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Gone are the days of the plantations, slave masters, slaves, hangings and the whip. All the atrocities that we once endured are gone. We live just as good as white folks. We got nothing to worry about. If you believe any of this stuff, I wonder where you have been hanging out. In the early days racism was blatant. You knew that white folks didn’t like you. You knew how to carry yourself around them so as not to get them riled up and wind up hanging from a tree. There were signs that steered you to separate toilets, and water fountains. Signs that steered you to the back door of restaurants while the white folks went in the front door. They had the best seating in the house, while you were cramped up in a small space next to the smelly, greasy kitchen, or bathrooms. Your nose and clothing got soaked in the scents of cooked food or bodily wastes. Yes, you endured, just to be able to say that you could afford a night out. While the poor black folks shimmied down by the river in a shanty and drank bootlegged whiskey, gambled and whatever else they wanted to do, among their own people. Sometimes the white men came by to get a black girl, free of charge. That kept the sheriff at bay for a while. We are talking about the times when the only time you were given the occasion to be the center of attraction was when you kept white folks entertained either in the bed, singing and dancing for them, or hanging from a tree.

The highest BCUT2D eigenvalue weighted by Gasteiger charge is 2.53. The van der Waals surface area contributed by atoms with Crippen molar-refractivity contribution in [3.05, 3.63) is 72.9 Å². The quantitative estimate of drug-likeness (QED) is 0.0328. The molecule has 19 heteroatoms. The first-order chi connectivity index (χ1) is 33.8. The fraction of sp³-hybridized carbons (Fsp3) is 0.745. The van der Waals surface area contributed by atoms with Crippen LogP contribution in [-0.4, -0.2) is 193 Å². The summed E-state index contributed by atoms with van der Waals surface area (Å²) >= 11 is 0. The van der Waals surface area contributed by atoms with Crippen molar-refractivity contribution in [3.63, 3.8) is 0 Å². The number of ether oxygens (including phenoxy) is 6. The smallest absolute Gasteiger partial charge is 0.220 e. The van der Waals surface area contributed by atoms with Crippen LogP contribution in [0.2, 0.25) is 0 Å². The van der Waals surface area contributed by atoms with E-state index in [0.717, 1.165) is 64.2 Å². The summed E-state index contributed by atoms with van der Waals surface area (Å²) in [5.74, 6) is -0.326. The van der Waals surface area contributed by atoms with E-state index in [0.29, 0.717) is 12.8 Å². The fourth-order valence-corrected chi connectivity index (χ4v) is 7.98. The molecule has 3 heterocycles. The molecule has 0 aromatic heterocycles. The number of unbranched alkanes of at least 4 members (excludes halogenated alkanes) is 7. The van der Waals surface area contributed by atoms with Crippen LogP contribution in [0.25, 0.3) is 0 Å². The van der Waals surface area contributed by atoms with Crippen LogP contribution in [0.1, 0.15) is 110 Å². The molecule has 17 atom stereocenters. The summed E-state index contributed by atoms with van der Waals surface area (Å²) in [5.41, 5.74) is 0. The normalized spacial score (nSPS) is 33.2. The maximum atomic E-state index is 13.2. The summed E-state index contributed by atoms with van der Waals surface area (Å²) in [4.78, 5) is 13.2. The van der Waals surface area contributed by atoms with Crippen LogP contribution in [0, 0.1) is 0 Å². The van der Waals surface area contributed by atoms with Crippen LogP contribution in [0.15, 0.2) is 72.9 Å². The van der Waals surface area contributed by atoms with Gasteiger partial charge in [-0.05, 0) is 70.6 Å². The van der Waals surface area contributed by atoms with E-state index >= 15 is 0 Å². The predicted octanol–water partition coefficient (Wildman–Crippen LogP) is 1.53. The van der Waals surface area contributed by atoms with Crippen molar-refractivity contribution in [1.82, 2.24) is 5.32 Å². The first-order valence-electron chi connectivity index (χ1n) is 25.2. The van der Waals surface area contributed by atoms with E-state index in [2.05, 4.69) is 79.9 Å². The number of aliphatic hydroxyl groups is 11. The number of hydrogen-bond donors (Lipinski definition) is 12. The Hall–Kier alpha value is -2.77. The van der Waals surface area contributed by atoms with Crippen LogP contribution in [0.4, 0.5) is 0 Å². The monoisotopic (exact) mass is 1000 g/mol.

Those days are over, or the happenings of that time are not as prevalent now as it was then. No longer are you discriminated against and all these laws have been passed to prosecute racism, bias, segregation and such. We are living in the good times. We can go to schools and get an education, and a job. We can live just like they do. To those who feed into this mentality, boy, are you sleeping with your eyes wide open. We must wake up to the tactics that are being used to entice us, to get us out of focus, so we will not be aware of what has taken the place of the whip. Discrimination and racism are still prevalent.

Next Week’s Topic: What Has Taken the Place of the Whip?

Janet is the author of A Lighter Shade of Black

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This entry was posted in: For Readers, For Writers


As author of A Lighter Shade of Black, I explored my interest in fictional slave narratives and the divisions between light skinned (rich, house slave) and dark skinned blacks (poor, field slave). I am very interested in how this and other dynamics from slavery affect us today. I am also passionate about conquering the divisions between us as a people and imparting important social, cultural, and historical knowledge to the next generation. Contact:

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